It wasn't all that long ago that pot producer Aurora Cannabis (ACB -2.96%) was a leading company in the cannabis industry. Its sales growth was strong and the company was expanding its operations. Nowadays, the company's CEO is working to simplify operations and shut down facilities in order to keep costs down and get Aurora closer to profitability.

Aurora's business hasn't evolved the way many in the industry would have expected or hoped. Predicting where it will go from here could also be a challenge given the industry's ongoing changes. But here's where I could see the company going from here on out -- and based on that, I'll also assess whether it would make for a good investment right now.

The landscape in the U.S. could change everything

Right now, the big unknown is what will happen in the U.S. market. It doesn't affect Aurora today, but federal legalization is the most significant event that could take place in the industry within the next five years, so it requires consideration.

It has been more than four years since Canada legalized marijuana for recreational use, and cannabis companies are arguably doing worse, not better. An influx of competition has made it difficult for one brand to truly dominate, especially given the restrictions on advertising and marketing (it's virtually non-existent). So a U.S. market opening up could be welcome news to Canadian cannabis companies desperate for a new growth avenue.

Aurora hasn't shown much interest in the U.S., but in 2020 it did acquire Reliva, which makes hemp-derived cannabidiol products in the U.S. At $40 million, it wasn't a huge transaction, but it could help Aurora expand into the U.S. if and when the market opens up. I believe Aurora is being conservative right now because it is focusing on profitability and it also doesn't have the deep pockets rival Canopy Growth has, thanks to billions of dollars that beer maker Constellation Brands invested in the company back in 2018.

When the opportunity arises, and assuming legalization does happen, I predict Aurora will likely jump at the chance to expand into the U.S. It would be a huge mistake not to, particularly for a company that's struggling to generate growth right now. 

Why an acquisition could be inevitable

The big challenge for Aurora is that it simply may not have the resources at its disposal to make a big move into a market and be the strong growth company it once was. In its first-quarter results of fiscal 2023 (period ended Sept. 30), Aurora's net sales were less than 50 million Canadian dollars, and declined 18% year over year.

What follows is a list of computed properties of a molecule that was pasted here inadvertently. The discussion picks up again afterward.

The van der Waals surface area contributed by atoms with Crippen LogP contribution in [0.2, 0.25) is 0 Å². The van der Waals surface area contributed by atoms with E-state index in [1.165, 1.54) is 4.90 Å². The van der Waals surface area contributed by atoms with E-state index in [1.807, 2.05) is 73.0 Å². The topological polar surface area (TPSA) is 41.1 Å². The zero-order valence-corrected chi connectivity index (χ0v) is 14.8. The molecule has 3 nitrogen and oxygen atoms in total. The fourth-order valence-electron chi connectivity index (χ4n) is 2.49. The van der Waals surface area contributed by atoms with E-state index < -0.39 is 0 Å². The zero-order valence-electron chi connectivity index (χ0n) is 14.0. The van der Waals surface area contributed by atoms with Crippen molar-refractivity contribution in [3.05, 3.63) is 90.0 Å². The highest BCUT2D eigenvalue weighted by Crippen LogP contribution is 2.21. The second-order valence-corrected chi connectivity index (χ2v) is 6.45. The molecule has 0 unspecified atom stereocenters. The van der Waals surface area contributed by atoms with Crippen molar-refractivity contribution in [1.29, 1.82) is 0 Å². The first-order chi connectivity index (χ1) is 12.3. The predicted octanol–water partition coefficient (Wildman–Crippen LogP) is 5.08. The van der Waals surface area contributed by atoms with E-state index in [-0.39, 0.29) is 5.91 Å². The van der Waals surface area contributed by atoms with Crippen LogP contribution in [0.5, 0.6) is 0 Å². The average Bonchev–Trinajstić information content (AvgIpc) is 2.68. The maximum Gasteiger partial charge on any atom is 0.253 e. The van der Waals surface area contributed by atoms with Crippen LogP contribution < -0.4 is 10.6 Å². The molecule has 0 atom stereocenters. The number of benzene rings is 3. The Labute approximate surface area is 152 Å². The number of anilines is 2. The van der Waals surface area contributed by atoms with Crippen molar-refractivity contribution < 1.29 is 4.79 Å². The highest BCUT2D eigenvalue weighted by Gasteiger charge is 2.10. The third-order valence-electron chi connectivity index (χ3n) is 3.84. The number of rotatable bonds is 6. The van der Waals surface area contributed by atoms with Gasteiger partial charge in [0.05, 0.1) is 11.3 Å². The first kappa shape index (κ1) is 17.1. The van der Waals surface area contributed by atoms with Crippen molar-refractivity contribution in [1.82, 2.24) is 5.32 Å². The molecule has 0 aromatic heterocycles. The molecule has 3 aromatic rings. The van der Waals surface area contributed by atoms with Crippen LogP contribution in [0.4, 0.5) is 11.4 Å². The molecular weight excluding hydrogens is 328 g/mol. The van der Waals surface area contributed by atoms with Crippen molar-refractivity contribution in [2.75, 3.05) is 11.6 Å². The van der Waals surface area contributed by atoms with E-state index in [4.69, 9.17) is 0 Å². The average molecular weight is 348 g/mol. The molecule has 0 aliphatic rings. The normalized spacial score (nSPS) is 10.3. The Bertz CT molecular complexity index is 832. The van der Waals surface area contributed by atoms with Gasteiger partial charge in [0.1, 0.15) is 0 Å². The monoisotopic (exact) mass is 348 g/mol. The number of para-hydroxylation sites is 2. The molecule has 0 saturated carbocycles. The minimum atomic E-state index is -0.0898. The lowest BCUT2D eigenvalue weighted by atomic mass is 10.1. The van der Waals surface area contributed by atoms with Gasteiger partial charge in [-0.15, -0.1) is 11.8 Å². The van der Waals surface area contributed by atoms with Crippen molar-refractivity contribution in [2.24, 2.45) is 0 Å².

While it narrowed its adjusted earnings before interest, taxes, depreciation and amortization (EBITDA) loss to CA$8.7 million, the company also used up CA$31.1 million in Q1 to fund its day-to-day operating activities, which was an increase from an outflow of CA$22.7 million a year earlier. The business isn't going to run out of money anytime soon (Aurora has CA$369.3 million in cash and cash equivalents on its books), but it also doesn't have a stockpile of money to be able to make a big move.

As a result of poor financials and the need to raise cash through offerings over the years, Aurora's stock has taken a pounding. This year alone it has cratered 70%, sending its market cap down to just under $500 million. It's not a tailspin that I can see the company getting out of anytime soon, even if it achieves adjusted EBITDA profitability.

But with the company's more modest valuation and improving bottom line, it could be a business that a larger company, whether it's in cannabis or another industry, decides to buy and pump money into. On its own, too much would have to go right over the next five years for Aurora for its business to be strong enough to be able to expand and be a good growth investment again. And rather than continuing to struggle, I would expect management to seek out a sale of the company at some point in the future.

Should you buy Aurora Cannabis' stock today?

Although Aurora is getting closer to adjusted EBITDA profitability, its net loss was still CA$51.9 million in Q1. And with a gross profit before fair value adjustments of less than CA$2 million, I'm not sure Aurora will ever truly be profitable (without the help of fair value adjustments, which can be incredibly volatile) with any consistency.

The company's path is uncertain, and whether legalization takes place or not in the U.S., more consolidation looks inevitable in the Canadian pot market. And Aurora could be an attractive asset for a bigger business to acquire for the sake of increasing market share. But in the meantime, the stock could continue to fall further down in price, and I wouldn't suggest that investors go along for the ride.